Harvard Exhibit Moves 'Tangible Things' Out Of Place

Download Audio

Ivan Gaskell, the Margret S. Winthrop curator at Harvard and senior history lecturer, and Laurel Ulrich, the 300th anniversary university professor in the history department, are an unlikely pair of pranksters, but that's basically what they are.

"What we have done is to introduce a number of objects from other collections at Harvard into the displays of museums in which these things don't really... fit," Gaskell said.

When you've been around for 400 years, you start to accumulate quite an array of stuff.

Such is the case with Harvard, which, among its dozens of libraries and museums, lays claim to a beguiling array of oddities and curiosities from around the world. Many are neatly categorized into the art museum, or the mineral museum, or the rare books library.

A new exhibit, "Tangible Things," which is aimed at challenging how artifacts are sorted and displayed, breaks down those traditional categories and tries to show the various connections in the Harvard collection. Gaskell and Ulrich curated the exhibit.

The two curators took me to the Harvard Museum of Natural History, where they've snuck a few random, weird things into the permanent collection.

As I walked through aisles of glass cases, scanning for anything that looked out of place, Gaskell introduced me to his little game.

"We're in the hall of minerals, and there are a couple of guest objects in here that will be surprises," Gaskell said.

Finally, after a little help from my guides, I stopped in front of a case in the hall of minerals.

"It looks like it's a rock, but I'm guessing it's not quite a rock," I said.


"I think people realize that there can be a positive side to subversion.”

Ivan Gaskell, co-curator of 'Tangible Things'

"This is a bladder stone," Gaskell said. "This came out of a poor man's bladder in 1809."

I stared in disbelief. It was the size of a fist.

"Yeah, it's like an avocado," Gaskell said.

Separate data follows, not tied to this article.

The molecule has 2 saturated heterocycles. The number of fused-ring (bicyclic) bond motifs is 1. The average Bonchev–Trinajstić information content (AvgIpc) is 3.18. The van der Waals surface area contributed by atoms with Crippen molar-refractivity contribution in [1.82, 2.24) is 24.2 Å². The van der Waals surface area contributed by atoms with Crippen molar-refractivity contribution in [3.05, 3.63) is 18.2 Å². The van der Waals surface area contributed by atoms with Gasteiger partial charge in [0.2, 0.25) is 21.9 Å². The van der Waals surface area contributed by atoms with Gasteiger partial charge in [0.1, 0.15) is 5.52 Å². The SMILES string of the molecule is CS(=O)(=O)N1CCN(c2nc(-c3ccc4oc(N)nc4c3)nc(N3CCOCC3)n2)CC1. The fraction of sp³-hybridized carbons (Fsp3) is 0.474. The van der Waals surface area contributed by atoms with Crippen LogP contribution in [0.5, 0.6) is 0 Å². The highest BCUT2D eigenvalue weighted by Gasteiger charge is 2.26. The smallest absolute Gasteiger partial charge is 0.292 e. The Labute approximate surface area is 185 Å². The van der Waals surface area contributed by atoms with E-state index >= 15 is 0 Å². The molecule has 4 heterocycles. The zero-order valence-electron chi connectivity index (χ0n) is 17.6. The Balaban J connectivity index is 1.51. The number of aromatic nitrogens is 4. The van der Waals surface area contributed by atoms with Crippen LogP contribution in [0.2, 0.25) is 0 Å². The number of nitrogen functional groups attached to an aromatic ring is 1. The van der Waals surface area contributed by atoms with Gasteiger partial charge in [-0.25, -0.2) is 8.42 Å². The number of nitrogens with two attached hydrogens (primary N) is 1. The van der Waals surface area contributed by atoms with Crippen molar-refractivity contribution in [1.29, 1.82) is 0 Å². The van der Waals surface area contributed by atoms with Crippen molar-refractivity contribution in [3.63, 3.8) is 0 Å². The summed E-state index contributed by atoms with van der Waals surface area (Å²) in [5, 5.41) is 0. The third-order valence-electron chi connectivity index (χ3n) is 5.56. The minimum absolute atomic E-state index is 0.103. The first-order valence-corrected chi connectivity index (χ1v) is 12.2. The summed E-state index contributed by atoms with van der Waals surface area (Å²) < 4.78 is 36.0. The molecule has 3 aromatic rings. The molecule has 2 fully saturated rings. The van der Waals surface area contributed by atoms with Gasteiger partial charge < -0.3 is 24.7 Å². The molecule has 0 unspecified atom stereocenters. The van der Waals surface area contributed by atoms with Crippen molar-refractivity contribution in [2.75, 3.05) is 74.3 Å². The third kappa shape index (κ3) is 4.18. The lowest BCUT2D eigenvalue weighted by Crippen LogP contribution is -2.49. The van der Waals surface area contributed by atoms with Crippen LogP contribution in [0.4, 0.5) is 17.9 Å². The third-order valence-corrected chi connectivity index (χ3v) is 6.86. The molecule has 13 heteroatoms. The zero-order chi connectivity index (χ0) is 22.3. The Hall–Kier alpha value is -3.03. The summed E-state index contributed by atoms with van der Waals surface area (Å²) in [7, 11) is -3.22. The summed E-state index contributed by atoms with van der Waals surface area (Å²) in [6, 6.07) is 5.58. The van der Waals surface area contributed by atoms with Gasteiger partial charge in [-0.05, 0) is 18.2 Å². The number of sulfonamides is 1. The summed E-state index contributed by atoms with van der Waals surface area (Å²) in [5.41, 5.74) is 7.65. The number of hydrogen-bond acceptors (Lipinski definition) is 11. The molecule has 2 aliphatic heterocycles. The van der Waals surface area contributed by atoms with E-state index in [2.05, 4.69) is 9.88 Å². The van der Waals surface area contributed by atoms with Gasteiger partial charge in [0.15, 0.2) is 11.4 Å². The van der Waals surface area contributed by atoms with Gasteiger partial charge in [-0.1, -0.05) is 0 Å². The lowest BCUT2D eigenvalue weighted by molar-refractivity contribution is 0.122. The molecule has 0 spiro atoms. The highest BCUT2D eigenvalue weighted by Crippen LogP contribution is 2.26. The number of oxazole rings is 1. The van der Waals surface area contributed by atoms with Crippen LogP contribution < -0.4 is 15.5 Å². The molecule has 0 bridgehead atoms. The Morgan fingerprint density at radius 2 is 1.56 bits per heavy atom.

"He didn't survive, actually," Ullrich added.

I was dumbfounded and horrified by this thing that is normally tucked away inside Harvard's Countway Library of Medicine, but I started to see what Gaskell and Ulrich are up to in bringing it away from its normal home. The stone is beautiful. Presented in cross-section, you can see it's made of hundreds of concentric layers.

"It's made of the same kind of minerals as many of the specimens around it," Ulrich said.

But, it didn't come from the earth, so, is it a rock? I never would have considered the distinction if I hadn't been presented with it. That's what this exhibit is all about.

Walking with the exhibit's creators, I obviously had some help finding the mismatched things. Other visitors can use a special little treasure map (PDF) that Gaskell and Ulrich have produced. It's still a bit of a scavenger hunt, but at least you know where to look.

Moving away from the fist-sized avocado of a bladder stone, Gaskell helped me find the next treasure on our treasure hunt.

Between a piece of graphite and a piece of something else, I stood in front of what looked like a writing implement of some kind.

"A pencil!" Gaskell said excitedly.

A pencil?

"A pencil made by a very famous person — Henry David Thoreau," Ulrich confirmed. "He actually created an innovative way of improving pencils by mixing graphite with clay to get a more consistent mark on the page."